Malaysia is said to have been inhabited 40,000 years ago by the same tribes who populated the Andamans. Situated on the trade route between China and India, they assimilated varied cultures into their lore, including that of the Arabs. Phases of colonial occupation by the Portuguese, Dutch and British wracked their history from 1511. They suffered from Japanese occupation during the Second World War. The Federation of Malaya achieved independence after a struggle on 31st August 1957. In 1963, the British colonies of Singapore, Sarawak and North Borneo were combined with Malaya and the country was rechristened Malaysia.
In 1965, Singapore was voted out due to ideological reasons, some of it being racial and political. This Partition was free of political bloodshed or violence between the two countries, unlike the earlier Partitions within Asia which led to much violence and bigotry — India, Pakistan and North Korea and South Korea (where the split along the 38th parallel was initiated by the West post-Second World War to settle matters between the ideological blocks of communism and capitalism).
Malaysia continues a federal constitutional monarchy with a Sultan and an elected Prime Minister at the helm and has a mixed population of Malays (Bumiputera), Chinese, Indians, Portuguese and other ethnicities. We present a selection of writing from this country, put together on the occasion of their 64th independence day, also known as Hari Merdeka or National day.
Singapore is a tiny country connected to the bigger land mass of Malaysia with two causeways. It started out as a small island inhabited by pirates and legends. Sir Stamford Raffles (1781-1826), a British East Indian administrator, thought it strategic and relocated some of the trade routes through the island. Migrants from many countries merged here — some looked for a better life and some served as coolies and prisoners of the colonials. When Malaya threw off the colonial yoke in 1963, Singapore continued part of the country till it gained sovereignty in 1965.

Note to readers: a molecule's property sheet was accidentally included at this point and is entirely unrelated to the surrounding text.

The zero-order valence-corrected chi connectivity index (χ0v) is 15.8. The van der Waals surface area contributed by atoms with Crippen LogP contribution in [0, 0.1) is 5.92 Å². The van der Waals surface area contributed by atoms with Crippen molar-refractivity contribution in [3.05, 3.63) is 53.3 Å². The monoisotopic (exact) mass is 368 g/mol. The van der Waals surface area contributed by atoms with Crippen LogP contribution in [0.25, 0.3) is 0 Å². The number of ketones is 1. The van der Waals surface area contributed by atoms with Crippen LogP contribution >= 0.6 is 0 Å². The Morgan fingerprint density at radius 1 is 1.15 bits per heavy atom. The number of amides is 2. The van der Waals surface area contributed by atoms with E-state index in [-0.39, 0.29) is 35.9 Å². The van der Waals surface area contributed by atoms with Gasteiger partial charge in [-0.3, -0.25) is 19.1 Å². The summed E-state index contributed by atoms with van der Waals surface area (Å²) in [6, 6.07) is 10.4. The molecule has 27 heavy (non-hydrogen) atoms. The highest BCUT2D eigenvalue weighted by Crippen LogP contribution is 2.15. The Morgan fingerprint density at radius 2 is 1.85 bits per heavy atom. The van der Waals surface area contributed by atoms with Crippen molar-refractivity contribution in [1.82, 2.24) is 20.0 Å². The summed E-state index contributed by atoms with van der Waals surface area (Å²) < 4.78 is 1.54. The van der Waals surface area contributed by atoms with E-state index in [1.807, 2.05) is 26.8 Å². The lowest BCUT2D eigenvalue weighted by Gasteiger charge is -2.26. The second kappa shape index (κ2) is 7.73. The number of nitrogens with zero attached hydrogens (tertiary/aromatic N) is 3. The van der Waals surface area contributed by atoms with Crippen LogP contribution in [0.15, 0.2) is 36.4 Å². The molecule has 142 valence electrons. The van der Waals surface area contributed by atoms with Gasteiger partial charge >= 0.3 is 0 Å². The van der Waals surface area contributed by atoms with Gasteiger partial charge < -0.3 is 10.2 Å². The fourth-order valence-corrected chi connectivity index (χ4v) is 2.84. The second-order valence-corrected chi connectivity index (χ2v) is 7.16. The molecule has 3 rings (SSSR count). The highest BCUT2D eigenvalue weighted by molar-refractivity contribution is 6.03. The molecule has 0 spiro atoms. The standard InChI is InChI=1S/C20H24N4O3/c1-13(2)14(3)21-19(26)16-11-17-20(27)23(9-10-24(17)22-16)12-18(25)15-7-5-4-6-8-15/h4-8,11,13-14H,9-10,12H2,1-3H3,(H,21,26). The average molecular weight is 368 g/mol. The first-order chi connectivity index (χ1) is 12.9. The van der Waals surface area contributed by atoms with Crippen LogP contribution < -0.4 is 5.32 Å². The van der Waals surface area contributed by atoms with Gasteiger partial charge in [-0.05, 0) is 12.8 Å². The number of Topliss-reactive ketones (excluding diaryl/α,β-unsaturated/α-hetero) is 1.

Lee Kuan Yew, the first Prime Minister envisioned a multicultural society where people of different cultures lived as one people. He said in one of his moving speeches in 1965: ” We will prosper, and a multi-racial society will take roots here. And it will do so because when you don’t allow people to play communalism, or racial bigotry, or religious bigotry, you breed an atmosphere of tolerance.”
Fifty-six years later, Prime Minister Brigadier Lee in his National Day speech clearly took the bull by the horns and said, while social media highlights the negative altercations of race and religion, it fails to highlight the positive ones. “Many more happy interactions happen every day but these seldom go viral.” He added these were values that needed to be reinforced with every passing generation. Read to find out what some Singapore residents feel about the outcome of Lee Kuan Yew’s vision, not just of race and religion but of living in a city state which hopes to continue as ” one united people“.
A recent immigrant, Aysha Baqir takes us through the flavours of life here on the tiny island during the lockdown. Click here to read.